He dashed straight towards the creature, and when he was a metre away, he did a somersault and kicked it in the chest with stretched legs. The creature moaned, staggered and took several steps backward. Then it tripped into a lifeless man and fell. Zipper flourished his sword and drove it in its chest with all his might.
The creature let out a blood-curdling scream that made the fortress shake. It wriggled for several seconds before it died.
Having witnessed the death of their leader, the creatures took flight. The defenders of the fortress regained their confidence and started attacking them more violently. They overtook the creatures and killed them with ease. Zipper went in search of Skedesa again.
He asked everyone that he met, but nobody had heard about her. Either they lied to him on purpose, or they really didn’t know.
Finally Zipper got angry. He caught one of the soldiers by the hand and asked him:
“Tell me, where is the woman that the priest brought here a day or two ago?”
“I don’t know,” the soldier replied, but Zipper felt he was not quite sincere.
He hit him strong in the face with his fist, and the soldier fell. Blood started trickling from his face. Zipper made for him to hit him again, but then the soldier said:
“I’ll tell you, I’ll tell you, just don’t hit me.”
“I don’t know about her, but I know who can tell you.”
“The priest’s uncle.”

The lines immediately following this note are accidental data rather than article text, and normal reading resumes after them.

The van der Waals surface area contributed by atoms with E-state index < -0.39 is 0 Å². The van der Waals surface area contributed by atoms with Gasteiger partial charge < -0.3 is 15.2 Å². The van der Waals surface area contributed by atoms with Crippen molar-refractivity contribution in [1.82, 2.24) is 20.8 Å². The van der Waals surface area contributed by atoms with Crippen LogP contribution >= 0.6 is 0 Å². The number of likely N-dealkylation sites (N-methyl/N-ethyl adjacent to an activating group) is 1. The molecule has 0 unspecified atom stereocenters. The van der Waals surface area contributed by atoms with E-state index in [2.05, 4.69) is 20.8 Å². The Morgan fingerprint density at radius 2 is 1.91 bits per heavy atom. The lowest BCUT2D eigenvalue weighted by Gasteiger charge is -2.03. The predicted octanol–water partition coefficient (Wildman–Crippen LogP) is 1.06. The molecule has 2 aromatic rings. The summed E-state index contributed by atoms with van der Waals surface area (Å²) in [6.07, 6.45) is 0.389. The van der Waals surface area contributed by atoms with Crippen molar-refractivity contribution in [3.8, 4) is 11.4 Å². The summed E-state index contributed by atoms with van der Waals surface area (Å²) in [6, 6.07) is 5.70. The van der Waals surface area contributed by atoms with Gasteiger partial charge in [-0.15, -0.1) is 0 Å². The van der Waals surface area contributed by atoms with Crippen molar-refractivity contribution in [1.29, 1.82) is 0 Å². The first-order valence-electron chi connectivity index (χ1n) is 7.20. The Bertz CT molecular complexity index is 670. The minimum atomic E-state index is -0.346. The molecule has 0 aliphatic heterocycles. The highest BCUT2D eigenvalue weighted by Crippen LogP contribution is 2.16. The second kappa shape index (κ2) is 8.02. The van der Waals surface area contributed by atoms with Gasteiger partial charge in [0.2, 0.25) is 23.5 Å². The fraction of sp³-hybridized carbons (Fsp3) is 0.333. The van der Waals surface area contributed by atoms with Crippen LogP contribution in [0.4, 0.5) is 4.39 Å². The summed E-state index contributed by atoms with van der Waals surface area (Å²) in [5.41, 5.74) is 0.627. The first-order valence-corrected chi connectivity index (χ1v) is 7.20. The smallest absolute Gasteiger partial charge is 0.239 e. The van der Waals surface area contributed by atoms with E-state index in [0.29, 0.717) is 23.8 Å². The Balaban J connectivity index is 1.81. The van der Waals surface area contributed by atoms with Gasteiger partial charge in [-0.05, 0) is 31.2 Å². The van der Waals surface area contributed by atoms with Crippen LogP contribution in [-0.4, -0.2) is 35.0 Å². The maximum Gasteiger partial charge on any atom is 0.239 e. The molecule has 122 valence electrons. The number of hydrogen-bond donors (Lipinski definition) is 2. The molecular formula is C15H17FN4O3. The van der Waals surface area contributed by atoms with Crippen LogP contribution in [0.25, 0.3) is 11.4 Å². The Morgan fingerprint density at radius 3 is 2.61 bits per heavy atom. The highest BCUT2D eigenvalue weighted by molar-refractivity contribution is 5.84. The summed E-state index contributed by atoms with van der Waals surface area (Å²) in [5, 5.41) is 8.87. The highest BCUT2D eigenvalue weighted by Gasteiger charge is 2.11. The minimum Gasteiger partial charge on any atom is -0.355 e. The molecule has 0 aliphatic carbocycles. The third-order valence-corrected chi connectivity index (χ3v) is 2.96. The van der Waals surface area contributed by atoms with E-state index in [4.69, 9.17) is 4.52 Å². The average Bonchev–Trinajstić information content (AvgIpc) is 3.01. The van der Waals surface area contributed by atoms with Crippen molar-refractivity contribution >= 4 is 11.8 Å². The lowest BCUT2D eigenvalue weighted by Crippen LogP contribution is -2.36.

“Where is he?”
“Here in the fortress. He is locked in a cell.”
“Take us to him,” Zipper ordered.
“If you are making it out and cheating, I’ll kill you at once!” Zipper told the soldier on the way.
“I am not cheating,” the man said. “You’ll see.”
They reached the cell. They found the keys and went inside. There on the ground, covered with a lot of hides, was lying an old, skinny man. He had white hair and a long beard. When they entered he looked at them with curiosity.
“You are coming to ask me help you with something,” he said.
“Yes, old man. We want to know where the priest took my woman.”
“Priest!” the man laughed. “He is not even fit to be a spell maker! Despicable worm!”
“Tell me, do you know where they went?” Zipper repeated his question.
“Most probably in the hiding place in the white fir forest,” the old man replied.
“And where is that?”
“There is a secret passage under the fortress. It leads to that forest. Then it is an hour’s walk to the hiding place.”
“And why you here?” the Celt asked.
“Because my nephew is a villain. He took me here and locked me. I have been here for over a year.”
“And what happened to make him lock you?”